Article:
Maybe it’s time to bring back the host: Sunday night’s 92nd annual Academy Awards was seen in 13.6 percent of TV homes and drew just 23.6 million viewers on ABC, easily making it the least-watched Oscars ever. Viewership for the 2020 ceremony fell around 20 percent over last year’s show (29.6 million), with the decline particularly pronounced among younger audiences. Per Nielsen, Sunday’s ceremony averaged a 5.3 rating among adult viewers under 50, down more than 30 percent from 2018’s show (7.7 rating). And while the Oscars still reached more viewers than any other entertainment special in the past year, CBS’s broadcast last month of the Grammys actually did better in that key under-50 demo, drawing a 5.4 rating — the first time that has happened since 2012, when the death of Whitney Houston sent ratings for the music kudos skyrocketing.
The ratings collapse comes after last year’s ceremony managed to defy the Nielsen gravity, growing about 10 percent over 2018, which, until now, had been the least-watched show in Oscars history (with 26.5 million viewers). The 2019 event was helped by its relatively short run time, wrapping up after about three hours and 17 minutes — the briefest Oscarcast since 2012. Historically, audience levels for Oscar shows fall off the longer the show goes on, thanks to East Coast audiences simply heading to bed.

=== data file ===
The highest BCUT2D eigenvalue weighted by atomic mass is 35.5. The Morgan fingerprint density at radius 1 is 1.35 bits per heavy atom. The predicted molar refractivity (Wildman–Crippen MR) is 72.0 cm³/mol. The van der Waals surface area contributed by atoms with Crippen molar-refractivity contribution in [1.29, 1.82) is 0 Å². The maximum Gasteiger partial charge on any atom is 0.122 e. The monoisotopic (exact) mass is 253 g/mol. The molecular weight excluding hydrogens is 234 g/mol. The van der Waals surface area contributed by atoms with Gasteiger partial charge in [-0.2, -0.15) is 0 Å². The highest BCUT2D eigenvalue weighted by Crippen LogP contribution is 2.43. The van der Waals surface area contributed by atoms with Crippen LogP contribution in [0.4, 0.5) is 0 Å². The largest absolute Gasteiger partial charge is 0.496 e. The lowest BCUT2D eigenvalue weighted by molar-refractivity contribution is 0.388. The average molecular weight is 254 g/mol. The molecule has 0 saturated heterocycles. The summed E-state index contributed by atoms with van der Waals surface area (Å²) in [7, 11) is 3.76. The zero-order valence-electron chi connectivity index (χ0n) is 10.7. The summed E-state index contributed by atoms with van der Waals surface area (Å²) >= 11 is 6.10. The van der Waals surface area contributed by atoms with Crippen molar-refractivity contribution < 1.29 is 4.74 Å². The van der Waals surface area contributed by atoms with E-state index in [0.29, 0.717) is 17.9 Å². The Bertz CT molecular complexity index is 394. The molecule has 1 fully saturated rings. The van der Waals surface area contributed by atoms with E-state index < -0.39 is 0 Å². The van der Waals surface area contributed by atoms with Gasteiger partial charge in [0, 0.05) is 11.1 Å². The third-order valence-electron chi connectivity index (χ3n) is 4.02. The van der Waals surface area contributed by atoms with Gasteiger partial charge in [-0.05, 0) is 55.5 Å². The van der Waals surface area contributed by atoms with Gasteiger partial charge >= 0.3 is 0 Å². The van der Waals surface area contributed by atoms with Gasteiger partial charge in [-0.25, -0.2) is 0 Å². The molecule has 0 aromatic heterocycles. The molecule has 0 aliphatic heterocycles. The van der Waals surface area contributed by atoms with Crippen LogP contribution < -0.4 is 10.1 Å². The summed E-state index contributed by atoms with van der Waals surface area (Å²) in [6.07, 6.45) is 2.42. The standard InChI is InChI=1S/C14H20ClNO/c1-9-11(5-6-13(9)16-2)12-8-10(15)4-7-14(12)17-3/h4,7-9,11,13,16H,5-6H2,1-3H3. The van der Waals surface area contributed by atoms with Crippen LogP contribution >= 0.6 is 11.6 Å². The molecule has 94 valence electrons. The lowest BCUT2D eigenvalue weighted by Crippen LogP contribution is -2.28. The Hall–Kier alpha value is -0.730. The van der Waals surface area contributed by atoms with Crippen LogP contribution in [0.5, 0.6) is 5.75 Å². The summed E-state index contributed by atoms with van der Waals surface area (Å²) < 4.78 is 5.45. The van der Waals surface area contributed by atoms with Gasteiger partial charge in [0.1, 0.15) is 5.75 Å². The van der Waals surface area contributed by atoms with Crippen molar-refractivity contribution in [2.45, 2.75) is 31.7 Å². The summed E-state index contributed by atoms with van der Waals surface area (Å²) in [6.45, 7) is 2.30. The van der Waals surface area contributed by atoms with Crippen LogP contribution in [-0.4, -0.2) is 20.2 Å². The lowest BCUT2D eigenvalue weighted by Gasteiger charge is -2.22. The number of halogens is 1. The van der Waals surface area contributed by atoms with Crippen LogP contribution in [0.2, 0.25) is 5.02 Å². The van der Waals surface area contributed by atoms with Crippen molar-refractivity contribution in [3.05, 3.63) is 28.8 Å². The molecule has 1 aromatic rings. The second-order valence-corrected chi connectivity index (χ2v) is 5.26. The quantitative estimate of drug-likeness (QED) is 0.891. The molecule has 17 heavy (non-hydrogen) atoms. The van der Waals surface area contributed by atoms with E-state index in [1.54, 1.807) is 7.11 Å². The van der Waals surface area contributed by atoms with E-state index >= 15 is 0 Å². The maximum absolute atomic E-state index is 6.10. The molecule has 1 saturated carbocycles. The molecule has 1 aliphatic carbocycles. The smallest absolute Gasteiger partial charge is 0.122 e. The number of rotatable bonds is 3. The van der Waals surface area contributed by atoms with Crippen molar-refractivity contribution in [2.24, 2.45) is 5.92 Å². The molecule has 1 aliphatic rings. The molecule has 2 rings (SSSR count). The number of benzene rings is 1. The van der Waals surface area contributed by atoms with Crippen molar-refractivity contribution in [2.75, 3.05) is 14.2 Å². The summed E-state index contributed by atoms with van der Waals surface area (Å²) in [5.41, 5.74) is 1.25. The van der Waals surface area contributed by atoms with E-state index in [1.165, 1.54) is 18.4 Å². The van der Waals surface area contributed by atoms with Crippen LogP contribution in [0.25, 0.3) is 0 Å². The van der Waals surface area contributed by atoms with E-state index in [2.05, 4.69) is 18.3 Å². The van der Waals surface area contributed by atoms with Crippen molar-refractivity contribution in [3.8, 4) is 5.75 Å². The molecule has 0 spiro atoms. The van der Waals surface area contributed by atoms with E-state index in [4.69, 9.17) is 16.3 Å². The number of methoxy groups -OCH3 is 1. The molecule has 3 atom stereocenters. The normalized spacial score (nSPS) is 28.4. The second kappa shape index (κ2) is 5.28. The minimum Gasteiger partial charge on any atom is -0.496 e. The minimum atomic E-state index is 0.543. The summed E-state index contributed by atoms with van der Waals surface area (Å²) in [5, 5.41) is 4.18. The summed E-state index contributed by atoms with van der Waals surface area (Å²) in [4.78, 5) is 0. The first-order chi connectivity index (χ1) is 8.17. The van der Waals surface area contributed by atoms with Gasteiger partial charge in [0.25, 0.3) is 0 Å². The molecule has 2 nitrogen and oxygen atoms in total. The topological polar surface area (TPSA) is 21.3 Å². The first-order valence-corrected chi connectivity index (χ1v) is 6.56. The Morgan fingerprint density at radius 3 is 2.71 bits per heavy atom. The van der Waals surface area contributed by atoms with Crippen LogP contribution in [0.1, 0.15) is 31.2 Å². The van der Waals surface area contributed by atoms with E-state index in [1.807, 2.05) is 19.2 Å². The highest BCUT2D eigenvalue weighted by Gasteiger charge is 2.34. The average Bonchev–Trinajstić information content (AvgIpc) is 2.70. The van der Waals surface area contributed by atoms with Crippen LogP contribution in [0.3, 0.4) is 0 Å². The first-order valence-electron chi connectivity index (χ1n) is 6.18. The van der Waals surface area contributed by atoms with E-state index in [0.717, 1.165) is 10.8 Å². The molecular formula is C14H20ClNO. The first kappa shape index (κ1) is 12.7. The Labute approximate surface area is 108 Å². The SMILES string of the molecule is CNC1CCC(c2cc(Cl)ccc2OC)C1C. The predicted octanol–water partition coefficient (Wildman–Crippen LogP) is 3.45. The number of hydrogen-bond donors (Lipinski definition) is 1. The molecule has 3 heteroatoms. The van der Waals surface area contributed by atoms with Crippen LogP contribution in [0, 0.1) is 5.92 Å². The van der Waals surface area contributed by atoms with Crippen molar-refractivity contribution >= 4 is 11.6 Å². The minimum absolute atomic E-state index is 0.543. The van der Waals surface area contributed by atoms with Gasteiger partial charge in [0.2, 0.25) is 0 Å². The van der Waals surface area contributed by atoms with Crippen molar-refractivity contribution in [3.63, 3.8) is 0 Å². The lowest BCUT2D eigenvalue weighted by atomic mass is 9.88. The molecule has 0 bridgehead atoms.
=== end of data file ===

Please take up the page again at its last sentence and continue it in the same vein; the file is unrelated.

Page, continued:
Sunday’s show didn’t run that much longer: It wrapped up just after 11:30 p.m., clocking about 13 more minutes than in 2019. While that may have hurt ratings around the margins, a 20 percent year-to-year decline can’t be blamed on a few too many bits or long speeches. The biggest culprit is out of the control of ABC and the Academy: Oscar ratings have generally been in free fall in recent years because just about everything on linear TV is losing viewers quickly. Younger audiences in particular have gotten out of the habit of watching TV in real time, save for sports. Despite the slight rebound last year, it’s worth noting that 2019’s ceremony still finished below 30 million viewers. Until 2018, that had never happened, and as recently as 2014, the Oscars was regularly pulling in over 35 million viewers, with audiences over 40 million not uncommon. The 2019 show may also have benefited from curiosity over what a host-free ceremony might look like as well as a slightly more populist collection of Best Picture nominees. Blockbusters such as Black Panther, Bohemian Rhapsody, and A Star Is Born collectively grossed nearly $1.3 billion in domestic box office; the number for this year’s nominees was $747 million, per Comscore.
There can be no doubt that these really bad ratings will prompt another wave of introspection at ABC and at the Academy over how to fix the Oscars. But it’s still worth noting that, even with the recent history of ratings declines, ABC was still able to command as much as $2.8 million for a 30-second ad during this year’s show and will likely gross well over $100 million in ad sales for the evening.